WASHINGTON — The Bush administration on Tuesday announced it was taking the unusual step of imposing economic sanctions against Ukraine for failing to stamp out the globe’s most lucrative and far-reaching black market for pirated music.
Specifically, the U.S. has suspended a special, duty-free status enjoyed by some Ukrainian products under an international trade program designed to foster economic relationships with other countries.
“The United States is moving forcefully to protect our rights and, if necessary, we will impose (other) trade sanctions,” U.S. trade rep Robert Zoellick said.
Only four or five countries have been punished similarly in the last 15 years.
This past spring, Zoellick gave a final warning to Ukraine’s government that the United States would impose certain punishment if the situation hadn’t improved in six months.
That deadline came and went, with no satisfaction to Zoellick and other trade officials.
The Recording Industry Assn. of America estimates Ukraine is the world’s largest producer and exporter of pirated CDs, disrupting markets in Eastern Europe and beyond — and costing the U.S. recording industry $200 million annually.
“Ukraine’s failure to guard against the manufacture, distribution and export of pirate recordings continues to significantly prejudice the interests of the U.S. music industry and has had a devastating toll on Ukrainian record companies, performers, songwriters, composers and musicians,” RIAA veep for international affairs Neil Turkewitz said.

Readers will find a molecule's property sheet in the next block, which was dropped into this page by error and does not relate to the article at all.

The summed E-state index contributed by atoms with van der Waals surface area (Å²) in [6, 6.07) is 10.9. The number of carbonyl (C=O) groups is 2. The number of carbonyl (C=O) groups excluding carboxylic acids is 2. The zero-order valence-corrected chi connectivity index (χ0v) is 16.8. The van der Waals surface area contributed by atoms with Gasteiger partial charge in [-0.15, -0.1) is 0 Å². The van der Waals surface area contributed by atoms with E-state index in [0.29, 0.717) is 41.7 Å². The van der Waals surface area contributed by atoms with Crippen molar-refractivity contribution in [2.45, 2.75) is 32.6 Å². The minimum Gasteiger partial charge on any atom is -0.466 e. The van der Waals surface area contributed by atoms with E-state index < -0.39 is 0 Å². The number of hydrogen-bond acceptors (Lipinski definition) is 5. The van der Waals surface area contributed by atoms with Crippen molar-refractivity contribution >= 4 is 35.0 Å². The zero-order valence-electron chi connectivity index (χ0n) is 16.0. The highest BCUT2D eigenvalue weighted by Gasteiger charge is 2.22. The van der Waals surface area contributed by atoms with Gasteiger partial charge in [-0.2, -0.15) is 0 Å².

Pirated movies also are a problem in Ukraine, though to a lesser degrees.
Motion Picture Assn. of America topper Jack Valenti praised Zoellick’s checkmate move.
“Ukraine cannot continue to enjoy the benefits of the U.S. trade program while at the same time robbing American copyright owners,” Valenti said. “This action serves as a clear signal that nations trading with the U.S. must respect copyrights.”
Zoellick’s office said the sanctions would be lifted once the Ukrainian government follows through on its promise to crack down on pirates. If not, the U.S. could impose other trade sanctions.
The suspension of the special, duty-free status will take effect later this month.
“Pirating U.S. intellectual property cheats Americans — it’s wrong,” Zoellick said. “Such intellectual property piracy also hurts Ukraine and cheats their own creative artists. (The Ukraine government’s) inaction undermines investment opportunities and weakens innovation, creativity and technology in the marketplace.”